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What if running is not an option for you? Consider Ageless Grace!

What is Ageless Grace?

Ageless Grace is a cutting-edge brain fitness program based on neuroplasticity that activates all 5 functions of the brain – analytical, strategic, kinesthetic learning, memory/recall, creativity and imagination – and simultaneously addresses all 21 physical skills needed for lifelong optimal function. Created by Denise Medved, the program consists of 21 simple exercise Tools designed for all ages and abilities. These exercises, based on everyday movements that are natural and organic, focus on the healthy longevity of the body and mind. To learn more, go to agelessgrace.com

A New Program: Living Life on Purpose

Just learned about a wonderful new program being offered in London! It’s called LIVING LIFE ON PURPOSE and it’s based on  Sonja Lyubomirsky’s book, The How of Happiness.

“During this 6 week program, the group will share the twelve evidence-based strategies that she discusses in the book. Then, according to the course description, they take specific strategies chosen by the group members and put them into practice.

Content includes:

  • Gratitude and Positive Thinking
  • Investing in Social Relationships
  • Managing Hardship & Trauma
  • Living in the Present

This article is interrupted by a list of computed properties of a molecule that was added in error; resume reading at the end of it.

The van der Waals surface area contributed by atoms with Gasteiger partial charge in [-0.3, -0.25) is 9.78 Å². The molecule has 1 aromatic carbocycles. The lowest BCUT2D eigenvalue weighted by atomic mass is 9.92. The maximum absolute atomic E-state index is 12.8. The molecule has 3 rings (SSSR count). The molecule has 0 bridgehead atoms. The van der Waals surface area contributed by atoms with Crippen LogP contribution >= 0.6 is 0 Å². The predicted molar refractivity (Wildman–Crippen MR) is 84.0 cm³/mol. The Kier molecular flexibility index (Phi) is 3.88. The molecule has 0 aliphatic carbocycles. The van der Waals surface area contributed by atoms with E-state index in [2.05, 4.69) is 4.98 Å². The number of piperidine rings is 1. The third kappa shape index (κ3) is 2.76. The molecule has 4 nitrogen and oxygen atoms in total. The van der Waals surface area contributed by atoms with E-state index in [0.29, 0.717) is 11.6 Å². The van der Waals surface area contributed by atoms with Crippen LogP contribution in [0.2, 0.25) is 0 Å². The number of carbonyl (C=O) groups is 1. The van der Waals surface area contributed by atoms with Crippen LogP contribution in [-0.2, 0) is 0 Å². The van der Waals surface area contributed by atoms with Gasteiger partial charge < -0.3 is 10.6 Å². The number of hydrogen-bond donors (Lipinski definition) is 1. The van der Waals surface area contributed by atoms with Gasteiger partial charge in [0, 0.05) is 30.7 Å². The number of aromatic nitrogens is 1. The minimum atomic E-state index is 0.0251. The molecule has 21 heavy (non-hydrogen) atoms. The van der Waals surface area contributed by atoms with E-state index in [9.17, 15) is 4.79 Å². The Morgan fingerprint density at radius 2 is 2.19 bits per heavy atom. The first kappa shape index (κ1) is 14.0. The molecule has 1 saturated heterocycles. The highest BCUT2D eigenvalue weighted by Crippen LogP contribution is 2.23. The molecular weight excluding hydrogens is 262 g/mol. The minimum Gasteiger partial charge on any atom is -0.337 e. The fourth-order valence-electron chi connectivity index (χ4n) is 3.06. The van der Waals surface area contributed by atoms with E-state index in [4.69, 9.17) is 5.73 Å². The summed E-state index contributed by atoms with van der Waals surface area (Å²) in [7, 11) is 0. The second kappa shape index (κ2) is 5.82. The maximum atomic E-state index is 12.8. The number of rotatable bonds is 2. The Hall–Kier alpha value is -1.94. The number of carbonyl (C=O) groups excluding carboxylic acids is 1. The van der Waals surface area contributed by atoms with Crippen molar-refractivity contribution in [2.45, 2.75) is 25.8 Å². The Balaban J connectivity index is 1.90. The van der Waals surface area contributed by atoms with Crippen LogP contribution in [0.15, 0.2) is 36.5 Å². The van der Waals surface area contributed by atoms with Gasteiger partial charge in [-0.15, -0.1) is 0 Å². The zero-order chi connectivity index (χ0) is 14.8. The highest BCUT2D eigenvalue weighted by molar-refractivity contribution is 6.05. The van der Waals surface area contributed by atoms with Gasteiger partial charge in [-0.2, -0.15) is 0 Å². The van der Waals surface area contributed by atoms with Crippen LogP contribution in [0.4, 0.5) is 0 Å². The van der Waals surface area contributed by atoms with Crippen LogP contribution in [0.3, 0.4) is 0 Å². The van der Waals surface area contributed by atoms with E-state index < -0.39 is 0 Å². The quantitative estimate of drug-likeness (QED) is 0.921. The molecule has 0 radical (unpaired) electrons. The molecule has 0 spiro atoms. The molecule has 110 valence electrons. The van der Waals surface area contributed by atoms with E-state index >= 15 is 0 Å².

• Committing to Your Goals
  • Taking Care of Your Body & Soul
  • Improved Mood and Well-Being
  • Strengthening Relationships
  • Improving Coping Skills
  • Reducing Feelings of Loneliness
  • Enhancing Your Quality of Life
  • An understanding of which activities naturally bring joy to your life

….Living Life on Purpose is a perfect opportunity to get out and learn some customized ways to bring happiness to your life.”

Why not check it out by visiting: http://www.thirdageoutreach.ca


 


	

Boomers and Wholeness

Saturday’s “walk and talk” book study on Craig Miller’s wonderful book, Boomer Spirituality: Seven Values for the Second Half of Life, brought us to the end of our seven-week journey. A beautiful sunny day, it was the perfect morning for a walk along the Morrison Dam trails and for lunch and discussion on the back deck of our home in Exeter. Even our beloved Jack Russell, Oscar, had a a companion, as Diane and David brought their puppy “Smudge” for the walk too!